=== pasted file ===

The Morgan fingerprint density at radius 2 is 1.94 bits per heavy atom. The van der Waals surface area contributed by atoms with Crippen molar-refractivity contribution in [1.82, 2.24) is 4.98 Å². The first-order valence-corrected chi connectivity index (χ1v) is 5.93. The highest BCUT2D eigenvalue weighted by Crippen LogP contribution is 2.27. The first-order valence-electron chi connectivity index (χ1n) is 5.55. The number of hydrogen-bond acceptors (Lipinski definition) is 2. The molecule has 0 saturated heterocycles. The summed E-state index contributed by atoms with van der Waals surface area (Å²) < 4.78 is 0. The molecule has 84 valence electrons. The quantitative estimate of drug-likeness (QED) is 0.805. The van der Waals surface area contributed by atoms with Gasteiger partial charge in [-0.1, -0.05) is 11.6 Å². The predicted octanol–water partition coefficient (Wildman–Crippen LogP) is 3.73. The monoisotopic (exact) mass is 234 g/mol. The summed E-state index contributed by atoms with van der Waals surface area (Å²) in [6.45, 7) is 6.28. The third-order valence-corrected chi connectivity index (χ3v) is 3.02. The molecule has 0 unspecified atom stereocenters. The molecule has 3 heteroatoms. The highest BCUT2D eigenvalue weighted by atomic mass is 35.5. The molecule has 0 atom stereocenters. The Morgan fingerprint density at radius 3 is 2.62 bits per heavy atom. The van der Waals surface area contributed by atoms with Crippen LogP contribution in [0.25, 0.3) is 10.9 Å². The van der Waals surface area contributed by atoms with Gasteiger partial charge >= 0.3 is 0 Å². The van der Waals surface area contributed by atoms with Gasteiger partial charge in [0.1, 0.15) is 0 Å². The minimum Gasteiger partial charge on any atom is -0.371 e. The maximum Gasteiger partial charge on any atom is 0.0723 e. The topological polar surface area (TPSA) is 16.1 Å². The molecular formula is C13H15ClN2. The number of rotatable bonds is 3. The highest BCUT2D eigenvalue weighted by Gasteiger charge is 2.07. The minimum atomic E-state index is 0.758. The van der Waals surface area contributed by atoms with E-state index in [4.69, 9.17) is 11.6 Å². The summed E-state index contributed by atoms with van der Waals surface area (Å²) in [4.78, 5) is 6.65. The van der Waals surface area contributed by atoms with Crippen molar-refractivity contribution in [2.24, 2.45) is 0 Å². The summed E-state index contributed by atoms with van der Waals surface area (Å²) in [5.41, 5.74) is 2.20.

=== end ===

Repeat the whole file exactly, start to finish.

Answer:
The Morgan fingerprint density at radius 2 is 1.94 bits per heavy atom. The van der Waals surface area contributed by atoms with Crippen molar-refractivity contribution in [1.82, 2.24) is 4.98 Å². The first-order valence-corrected chi connectivity index (χ1v) is 5.93. The highest BCUT2D eigenvalue weighted by Crippen LogP contribution is 2.27. The first-order valence-electron chi connectivity index (χ1n) is 5.55. The number of hydrogen-bond acceptors (Lipinski definition) is 2. The molecule has 0 saturated heterocycles. The summed E-state index contributed by atoms with van der Waals surface area (Å²) < 4.78 is 0. The molecule has 84 valence electrons. The quantitative estimate of drug-likeness (QED) is 0.805. The van der Waals surface area contributed by atoms with Gasteiger partial charge in [-0.1, -0.05) is 11.6 Å². The predicted octanol–water partition coefficient (Wildman–Crippen LogP) is 3.73. The monoisotopic (exact) mass is 234 g/mol. The summed E-state index contributed by atoms with van der Waals surface area (Å²) in [6.45, 7) is 6.28. The third-order valence-corrected chi connectivity index (χ3v) is 3.02. The molecule has 0 unspecified atom stereocenters. The molecule has 3 heteroatoms. The highest BCUT2D eigenvalue weighted by atomic mass is 35.5. The molecule has 0 atom stereocenters. The Morgan fingerprint density at radius 3 is 2.62 bits per heavy atom. The van der Waals surface area contributed by atoms with Crippen LogP contribution in [0.25, 0.3) is 10.9 Å². The van der Waals surface area contributed by atoms with Gasteiger partial charge >= 0.3 is 0 Å². The van der Waals surface area contributed by atoms with Gasteiger partial charge in [0.1, 0.15) is 0 Å². The minimum Gasteiger partial charge on any atom is -0.371 e. The maximum Gasteiger partial charge on any atom is 0.0723 e. The topological polar surface area (TPSA) is 16.1 Å². The molecular formula is C13H15ClN2. The number of rotatable bonds is 3. The highest BCUT2D eigenvalue weighted by Gasteiger charge is 2.07. The minimum atomic E-state index is 0.758. The van der Waals surface area contributed by atoms with E-state index in [4.69, 9.17) is 11.6 Å². The summed E-state index contributed by atoms with van der Waals surface area (Å²) in [4.78, 5) is 6.65. The van der Waals surface area contributed by atoms with Crippen molar-refractivity contribution in [2.24, 2.45) is 0 Å². The summed E-state index contributed by atoms with van der Waals surface area (Å²) in [5.41, 5.74) is 2.20.